The Familiar Swaddling

When Lazarus heard his name
he took a sudden breath.
With visceral trembling blood resurged.
But then, as when awakening some days,
he lay a moment, mired,
reluctant to rise from the familiar
swaddling of his death
Rising, even more than dying,
there could be no return:
for if he chose to stand,
all he knew would then be lost

And still now every morning,
each momentary wish for healing
is a risk, a wakening call
to change, to choose,
to leave so much behind,
and be again made new.
__________________
Steve Garnaas-Holmes
Unfolding Light


Sometimes I wonder what it would be like to be well. That first day I woke up in so much pain I wished to die was over six years ago now. I first faced up to my mental health challenges a decade in the past when I was in such a hard place that I couldn't deny it anymore. This particular debilitating challenge has been with me for a year and a half now.

I worry that I won't know what to do with being well. How will I process being able to sit through a play or beers with my friends without considering how many days of pain it will take me to recover? I'm in full on stockholm syndrome. Not that I have affection for the pain, but I'd long gone crazy without some sort of psychological alliance with the thing holding me captive on my couch or curled up in the fetal position in bed.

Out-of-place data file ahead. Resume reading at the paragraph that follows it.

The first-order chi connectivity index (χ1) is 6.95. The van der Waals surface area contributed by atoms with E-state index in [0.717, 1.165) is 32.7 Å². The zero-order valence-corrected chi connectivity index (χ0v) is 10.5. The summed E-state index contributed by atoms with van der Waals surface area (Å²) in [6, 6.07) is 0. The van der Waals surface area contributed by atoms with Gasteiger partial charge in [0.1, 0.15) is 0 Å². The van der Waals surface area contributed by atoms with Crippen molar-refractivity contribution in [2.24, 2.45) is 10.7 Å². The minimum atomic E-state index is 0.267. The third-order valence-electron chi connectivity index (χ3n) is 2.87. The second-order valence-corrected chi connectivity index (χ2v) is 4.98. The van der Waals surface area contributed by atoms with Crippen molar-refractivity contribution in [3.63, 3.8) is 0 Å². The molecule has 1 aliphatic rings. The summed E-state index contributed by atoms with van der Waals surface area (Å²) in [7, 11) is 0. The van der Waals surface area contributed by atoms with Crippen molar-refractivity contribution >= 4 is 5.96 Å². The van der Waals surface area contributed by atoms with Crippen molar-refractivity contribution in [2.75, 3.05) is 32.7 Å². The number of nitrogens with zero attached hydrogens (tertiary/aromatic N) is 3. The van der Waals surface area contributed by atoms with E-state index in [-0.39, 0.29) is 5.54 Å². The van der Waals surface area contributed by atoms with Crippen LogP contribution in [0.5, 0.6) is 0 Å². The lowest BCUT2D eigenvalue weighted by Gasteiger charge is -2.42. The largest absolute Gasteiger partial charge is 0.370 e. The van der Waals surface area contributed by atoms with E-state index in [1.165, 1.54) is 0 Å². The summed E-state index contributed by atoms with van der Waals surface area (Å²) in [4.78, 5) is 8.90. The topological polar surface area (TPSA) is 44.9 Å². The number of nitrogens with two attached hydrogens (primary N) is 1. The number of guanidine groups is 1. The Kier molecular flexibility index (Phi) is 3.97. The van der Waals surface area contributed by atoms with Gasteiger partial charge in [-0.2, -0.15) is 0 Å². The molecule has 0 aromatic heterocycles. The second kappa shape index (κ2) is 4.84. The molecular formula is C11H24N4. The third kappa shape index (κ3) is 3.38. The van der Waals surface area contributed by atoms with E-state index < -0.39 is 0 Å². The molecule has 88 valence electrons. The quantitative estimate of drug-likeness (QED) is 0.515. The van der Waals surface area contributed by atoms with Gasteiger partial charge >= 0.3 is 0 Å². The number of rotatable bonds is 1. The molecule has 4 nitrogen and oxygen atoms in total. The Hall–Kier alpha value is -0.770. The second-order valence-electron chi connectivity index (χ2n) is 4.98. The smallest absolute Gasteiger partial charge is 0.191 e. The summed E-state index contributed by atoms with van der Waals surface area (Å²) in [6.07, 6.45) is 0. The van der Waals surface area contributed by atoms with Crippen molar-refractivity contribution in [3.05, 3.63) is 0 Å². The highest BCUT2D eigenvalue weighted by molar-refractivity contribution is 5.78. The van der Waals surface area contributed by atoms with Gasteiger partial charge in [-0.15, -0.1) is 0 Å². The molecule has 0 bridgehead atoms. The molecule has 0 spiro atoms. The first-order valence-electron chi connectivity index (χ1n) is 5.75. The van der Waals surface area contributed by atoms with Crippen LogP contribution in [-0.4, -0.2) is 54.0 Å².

Of course it's not like this every day. There are days when I feel good. When I can do a few loads of dishes and fold the towels. There are days I can convince myself I'm well and I don't need to consider the repercussions of my actions.

But these days are few.

Physical therapy is working on the position of my torso and rib cage. I'm doing different exercises to make sure my diaphragm is working correctly. As I've said before, we know this is a problem, but we don't know that it's the problem.
But I think I know it isn't.

The muscles in my side ache like they should after use in physical therapy exercises, but beneath that is the ache I'm familiar with. The ache that holds me hostage. And when I overdo it, as I tend to do at least once a week, the muscle cramps are new, but they don't cover the sharp pain reminding me I've been upright too long.

I see a new pain management doctor in a few weeks. The former one left for a leadership position at another hospital. He's cheerfully backed his way out of my exam room for the last time. I'm trying to be positive, hopeful that the new doctor will have a plan.

But it is so hard to imagine a day I will 'leave so much behind, and be made new,' again.

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